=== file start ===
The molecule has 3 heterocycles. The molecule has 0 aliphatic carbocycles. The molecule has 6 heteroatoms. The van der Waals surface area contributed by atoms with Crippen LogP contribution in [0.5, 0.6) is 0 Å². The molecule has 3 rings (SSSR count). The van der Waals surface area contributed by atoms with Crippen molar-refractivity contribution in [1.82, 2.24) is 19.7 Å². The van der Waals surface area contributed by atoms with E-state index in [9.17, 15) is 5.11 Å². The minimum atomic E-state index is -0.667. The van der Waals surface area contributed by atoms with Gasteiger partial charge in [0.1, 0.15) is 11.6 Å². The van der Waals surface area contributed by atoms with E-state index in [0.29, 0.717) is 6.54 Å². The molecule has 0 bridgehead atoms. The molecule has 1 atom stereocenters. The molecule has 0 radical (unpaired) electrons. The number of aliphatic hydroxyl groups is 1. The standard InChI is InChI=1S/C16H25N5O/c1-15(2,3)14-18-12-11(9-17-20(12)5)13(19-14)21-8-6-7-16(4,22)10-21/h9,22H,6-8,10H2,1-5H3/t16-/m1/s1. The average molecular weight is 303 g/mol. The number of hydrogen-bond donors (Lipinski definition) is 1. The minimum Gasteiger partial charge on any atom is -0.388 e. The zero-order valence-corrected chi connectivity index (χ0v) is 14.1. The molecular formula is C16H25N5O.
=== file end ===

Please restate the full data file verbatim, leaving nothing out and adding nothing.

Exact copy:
The molecule has 3 heterocycles. The molecule has 0 aliphatic carbocycles. The molecule has 6 heteroatoms. The van der Waals surface area contributed by atoms with Crippen LogP contribution in [0.5, 0.6) is 0 Å². The molecule has 3 rings (SSSR count). The van der Waals surface area contributed by atoms with Crippen molar-refractivity contribution in [1.82, 2.24) is 19.7 Å². The van der Waals surface area contributed by atoms with E-state index in [9.17, 15) is 5.11 Å². The minimum atomic E-state index is -0.667. The van der Waals surface area contributed by atoms with Gasteiger partial charge in [0.1, 0.15) is 11.6 Å². The van der Waals surface area contributed by atoms with E-state index in [0.29, 0.717) is 6.54 Å². The molecule has 0 bridgehead atoms. The molecule has 1 atom stereocenters. The molecule has 0 radical (unpaired) electrons. The number of aliphatic hydroxyl groups is 1. The standard InChI is InChI=1S/C16H25N5O/c1-15(2,3)14-18-12-11(9-17-20(12)5)13(19-14)21-8-6-7-16(4,22)10-21/h9,22H,6-8,10H2,1-5H3/t16-/m1/s1. The average molecular weight is 303 g/mol. The number of hydrogen-bond donors (Lipinski definition) is 1. The minimum Gasteiger partial charge on any atom is -0.388 e. The zero-order valence-corrected chi connectivity index (χ0v) is 14.1. The molecular formula is C16H25N5O.